He was born in Oklahoma Indian territory around 1887, to parents of mixed Caucasian and Indian ancestry. According to custom he was named after something that happened, around the time of his birth. Lighting had lit up the trail to the house in which he was born. So it is he was known by the native name, Wa-Tho-Huk. “Bright Path”. He was raised a Catholic, a faith he would practice all his life with the baptismal name, Jacobus Francis Thorpe. He would grow to be the finest all-round athlete of the first half of the 20th century and maybe, for the next 100 years. We remember him as Jim Thorpe.
Thorpe was an indifferent student and ran away from school several times, especially after his twin brother Charlie died of pneumonia, at age 9. His father sent him to the Haskell Institute, an Indian boarding school in Lawrence, Kansas, hoping he wouldn’t run away again.
Two years later, his mother died in childbirth. That was it. After several arguments with his father, he left to take work at a horse ranch. Thorpe returned to his father at 16 and agreed to attend the Carlisle Indian Industrial School in Carlisle, Pennsylvania.
One day in 1907, Thorpe was walking past the school track. Several high jumpers were at practice and he decided to give it a try. With no warm-up and still in street clothes, Thorpe beat them all on his first try with a high jump of 5-feet, 9-inches.
In those days, Glenn Scobey “Pop” Warner, yeah, THAT Pop Warner, coached football at the Indian School.
Reluctant to let his best track & field athlete try a contact sport, Warner relented and let Thorpe carry the ball on two rushing plays. He’d be easily tackled and change his mind thought Warner, but Thorpe ran circles around the defenders. Twice. Flipping the ball to coach Warner, Thorpe quipped, “Nobody is going to tackle Jim“.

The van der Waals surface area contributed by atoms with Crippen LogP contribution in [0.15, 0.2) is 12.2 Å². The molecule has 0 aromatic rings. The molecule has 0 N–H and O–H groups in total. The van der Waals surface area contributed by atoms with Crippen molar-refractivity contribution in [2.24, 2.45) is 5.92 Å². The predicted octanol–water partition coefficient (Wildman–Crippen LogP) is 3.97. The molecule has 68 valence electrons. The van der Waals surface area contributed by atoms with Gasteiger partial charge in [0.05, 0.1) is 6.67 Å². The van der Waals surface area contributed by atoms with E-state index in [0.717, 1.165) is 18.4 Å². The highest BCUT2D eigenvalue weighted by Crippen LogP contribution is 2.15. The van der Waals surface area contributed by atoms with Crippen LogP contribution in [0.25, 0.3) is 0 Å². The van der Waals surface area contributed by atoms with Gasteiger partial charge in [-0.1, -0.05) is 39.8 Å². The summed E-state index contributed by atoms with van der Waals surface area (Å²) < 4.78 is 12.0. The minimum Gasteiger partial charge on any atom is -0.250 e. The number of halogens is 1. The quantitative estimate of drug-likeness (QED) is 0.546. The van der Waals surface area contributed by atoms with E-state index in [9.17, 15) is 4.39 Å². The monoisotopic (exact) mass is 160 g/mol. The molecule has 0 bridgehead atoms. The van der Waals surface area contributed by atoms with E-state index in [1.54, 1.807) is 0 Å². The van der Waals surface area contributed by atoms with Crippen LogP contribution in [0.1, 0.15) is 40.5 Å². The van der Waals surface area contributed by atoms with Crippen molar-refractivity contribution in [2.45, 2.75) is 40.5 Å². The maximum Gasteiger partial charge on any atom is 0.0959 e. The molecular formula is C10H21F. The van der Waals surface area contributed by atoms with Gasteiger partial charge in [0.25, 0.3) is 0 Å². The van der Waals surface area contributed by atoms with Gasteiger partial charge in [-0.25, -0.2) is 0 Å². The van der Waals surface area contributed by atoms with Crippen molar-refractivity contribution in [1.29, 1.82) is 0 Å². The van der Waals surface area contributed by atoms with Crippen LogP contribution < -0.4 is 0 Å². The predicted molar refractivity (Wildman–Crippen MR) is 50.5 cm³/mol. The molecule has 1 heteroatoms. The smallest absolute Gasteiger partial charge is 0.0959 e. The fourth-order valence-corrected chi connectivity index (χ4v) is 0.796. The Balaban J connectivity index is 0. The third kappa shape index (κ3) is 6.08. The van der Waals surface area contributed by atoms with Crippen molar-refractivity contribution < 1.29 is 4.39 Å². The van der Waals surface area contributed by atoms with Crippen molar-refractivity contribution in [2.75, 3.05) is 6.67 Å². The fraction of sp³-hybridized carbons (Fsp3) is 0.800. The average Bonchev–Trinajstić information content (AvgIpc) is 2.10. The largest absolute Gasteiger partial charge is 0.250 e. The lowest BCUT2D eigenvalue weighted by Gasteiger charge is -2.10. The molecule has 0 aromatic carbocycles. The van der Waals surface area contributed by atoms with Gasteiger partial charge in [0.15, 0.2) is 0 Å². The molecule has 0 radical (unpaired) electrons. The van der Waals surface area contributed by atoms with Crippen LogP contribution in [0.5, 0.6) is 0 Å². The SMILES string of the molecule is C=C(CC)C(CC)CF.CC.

Thorpe came to compete in football, baseball, lacrosse and even ballroom dancing, winning the intercollegiate ballroom dancing championship, in 1912. I can’t help but respect that, as someone who moves, like a refrigerator.
Thorpe came to national attention in 1911, after scoring all four field goals in an upset victory over Harvard, 18-15. In a 1912 victory over Army, Thorpe’s 92-yard touchdown run was called back, due to a teammate’s penalty. He ran it in again on the following play, this time running 97-yards.
He didn’t compete in track & field in 1910 or ’11 but, in the spring of 1912, he started training for the Olympics. At the 1912 Summer Olympics in Stockholm, somebody stole his shoes. He scrounged a pair from somewhere including one from a garbage can and won the decathlon, and pentathlon.
It was his first and only decathlon.
Martin Sheridan, champion athlete of the Irish American Athletic Club and five-time Olympic gold medalist told a reporter from the New York World: “Thorpe is the greatest athlete that ever lived. He has me beaten fifty ways. Even when I was in my prime, I could not do what he did today.”
The New York Times wrote in his 1953 obituary, that Thorpe “could run the 100-yard dash in 10 seconds flat; the 220 in 21.8 seconds; the 440 in 51.8 seconds; the 880 in 1:57, the mile in 4:35; the 120-yard high hurdles in 15 seconds; and the 220-yard low hurdles in 24 seconds. He could long jump 23 ft 6 in and high-jump 6 ft 5 in. He could pole vault 11 feet; put the shot 47 ft 9 in; throw the javelin 163 feet; and throw the discus 136 feet“.
In today’s Olympics, we’re all supposed to be excited when professional athletes paid tens of millions of dollars to play basketball, defeat some kids from Croatia.